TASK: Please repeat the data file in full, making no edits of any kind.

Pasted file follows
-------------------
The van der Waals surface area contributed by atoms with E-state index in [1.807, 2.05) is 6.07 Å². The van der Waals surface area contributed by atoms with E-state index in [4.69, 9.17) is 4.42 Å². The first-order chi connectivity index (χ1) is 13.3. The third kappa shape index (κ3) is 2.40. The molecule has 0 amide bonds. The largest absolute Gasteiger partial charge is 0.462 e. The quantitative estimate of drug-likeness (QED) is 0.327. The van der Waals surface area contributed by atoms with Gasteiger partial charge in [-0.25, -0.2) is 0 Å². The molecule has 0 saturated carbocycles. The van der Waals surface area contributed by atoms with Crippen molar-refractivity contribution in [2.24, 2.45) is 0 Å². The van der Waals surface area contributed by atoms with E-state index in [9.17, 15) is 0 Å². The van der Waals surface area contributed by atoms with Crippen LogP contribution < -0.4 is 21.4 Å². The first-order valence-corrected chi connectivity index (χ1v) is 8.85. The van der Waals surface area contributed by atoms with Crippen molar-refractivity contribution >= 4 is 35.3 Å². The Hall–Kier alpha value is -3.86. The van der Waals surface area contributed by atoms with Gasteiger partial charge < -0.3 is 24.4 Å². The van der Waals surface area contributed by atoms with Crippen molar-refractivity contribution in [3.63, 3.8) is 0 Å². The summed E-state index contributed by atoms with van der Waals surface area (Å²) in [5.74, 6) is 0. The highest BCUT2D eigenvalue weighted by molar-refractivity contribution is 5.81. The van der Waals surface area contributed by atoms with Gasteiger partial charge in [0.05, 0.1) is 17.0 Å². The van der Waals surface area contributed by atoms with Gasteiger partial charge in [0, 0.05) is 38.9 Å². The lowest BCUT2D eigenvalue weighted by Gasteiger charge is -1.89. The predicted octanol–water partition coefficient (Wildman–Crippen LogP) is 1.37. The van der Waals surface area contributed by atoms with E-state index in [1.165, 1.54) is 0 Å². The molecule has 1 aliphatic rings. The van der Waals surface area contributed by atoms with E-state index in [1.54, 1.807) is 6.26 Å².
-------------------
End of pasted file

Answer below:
The van der Waals surface area contributed by atoms with E-state index in [1.807, 2.05) is 6.07 Å². The van der Waals surface area contributed by atoms with E-state index in [4.69, 9.17) is 4.42 Å². The first-order chi connectivity index (χ1) is 13.3. The third kappa shape index (κ3) is 2.40. The molecule has 0 amide bonds. The largest absolute Gasteiger partial charge is 0.462 e. The quantitative estimate of drug-likeness (QED) is 0.327. The van der Waals surface area contributed by atoms with Gasteiger partial charge in [-0.25, -0.2) is 0 Å². The molecule has 0 saturated carbocycles. The van der Waals surface area contributed by atoms with Crippen molar-refractivity contribution in [2.24, 2.45) is 0 Å². The van der Waals surface area contributed by atoms with E-state index in [9.17, 15) is 0 Å². The van der Waals surface area contributed by atoms with Crippen LogP contribution < -0.4 is 21.4 Å². The first-order valence-corrected chi connectivity index (χ1v) is 8.85. The van der Waals surface area contributed by atoms with Crippen molar-refractivity contribution >= 4 is 35.3 Å². The Hall–Kier alpha value is -3.86. The van der Waals surface area contributed by atoms with Gasteiger partial charge < -0.3 is 24.4 Å². The van der Waals surface area contributed by atoms with Crippen molar-refractivity contribution in [3.63, 3.8) is 0 Å². The summed E-state index contributed by atoms with van der Waals surface area (Å²) in [5.74, 6) is 0. The highest BCUT2D eigenvalue weighted by molar-refractivity contribution is 5.81. The van der Waals surface area contributed by atoms with Gasteiger partial charge in [0.05, 0.1) is 17.0 Å². The van der Waals surface area contributed by atoms with Gasteiger partial charge in [0, 0.05) is 38.9 Å². The lowest BCUT2D eigenvalue weighted by Gasteiger charge is -1.89. The predicted octanol–water partition coefficient (Wildman–Crippen LogP) is 1.37. The van der Waals surface area contributed by atoms with E-state index in [1.165, 1.54) is 0 Å². The molecule has 1 aliphatic rings. The van der Waals surface area contributed by atoms with E-state index in [1.54, 1.807) is 6.26 Å².